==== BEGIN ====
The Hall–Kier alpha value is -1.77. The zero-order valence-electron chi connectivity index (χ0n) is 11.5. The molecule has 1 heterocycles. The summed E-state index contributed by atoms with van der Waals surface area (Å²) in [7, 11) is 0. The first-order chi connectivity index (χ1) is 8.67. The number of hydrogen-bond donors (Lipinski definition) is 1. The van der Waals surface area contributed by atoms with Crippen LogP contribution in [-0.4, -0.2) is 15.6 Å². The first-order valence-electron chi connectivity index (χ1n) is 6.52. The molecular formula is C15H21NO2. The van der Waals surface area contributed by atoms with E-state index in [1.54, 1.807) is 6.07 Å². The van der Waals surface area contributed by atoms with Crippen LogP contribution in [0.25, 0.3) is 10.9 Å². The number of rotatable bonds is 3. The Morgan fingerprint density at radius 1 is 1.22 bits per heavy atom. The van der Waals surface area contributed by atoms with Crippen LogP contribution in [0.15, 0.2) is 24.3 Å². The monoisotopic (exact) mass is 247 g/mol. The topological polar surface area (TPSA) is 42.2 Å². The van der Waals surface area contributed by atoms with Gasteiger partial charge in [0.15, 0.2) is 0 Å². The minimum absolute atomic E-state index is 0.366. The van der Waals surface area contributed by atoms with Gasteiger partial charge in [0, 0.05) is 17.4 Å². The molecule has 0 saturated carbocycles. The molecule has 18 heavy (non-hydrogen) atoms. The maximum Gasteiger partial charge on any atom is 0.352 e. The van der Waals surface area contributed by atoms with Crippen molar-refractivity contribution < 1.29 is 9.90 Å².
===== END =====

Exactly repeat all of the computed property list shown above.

The Hall–Kier alpha value is -1.77. The zero-order valence-electron chi connectivity index (χ0n) is 11.5. The molecule has 1 heterocycles. The summed E-state index contributed by atoms with van der Waals surface area (Å²) in [7, 11) is 0. The first-order chi connectivity index (χ1) is 8.67. The number of hydrogen-bond donors (Lipinski definition) is 1. The van der Waals surface area contributed by atoms with Crippen LogP contribution in [-0.4, -0.2) is 15.6 Å². The first-order valence-electron chi connectivity index (χ1n) is 6.52. The molecular formula is C15H21NO2. The van der Waals surface area contributed by atoms with E-state index in [1.54, 1.807) is 6.07 Å². The van der Waals surface area contributed by atoms with Crippen LogP contribution in [0.25, 0.3) is 10.9 Å². The number of rotatable bonds is 3. The Morgan fingerprint density at radius 1 is 1.22 bits per heavy atom. The van der Waals surface area contributed by atoms with Crippen LogP contribution in [0.15, 0.2) is 24.3 Å². The monoisotopic (exact) mass is 247 g/mol. The topological polar surface area (TPSA) is 42.2 Å². The van der Waals surface area contributed by atoms with Gasteiger partial charge in [0.15, 0.2) is 0 Å². The minimum absolute atomic E-state index is 0.366. The van der Waals surface area contributed by atoms with Gasteiger partial charge in [0, 0.05) is 17.4 Å². The molecule has 0 saturated carbocycles. The molecule has 18 heavy (non-hydrogen) atoms. The maximum Gasteiger partial charge on any atom is 0.352 e. The van der Waals surface area contributed by atoms with Crippen molar-refractivity contribution < 1.29 is 9.90 Å².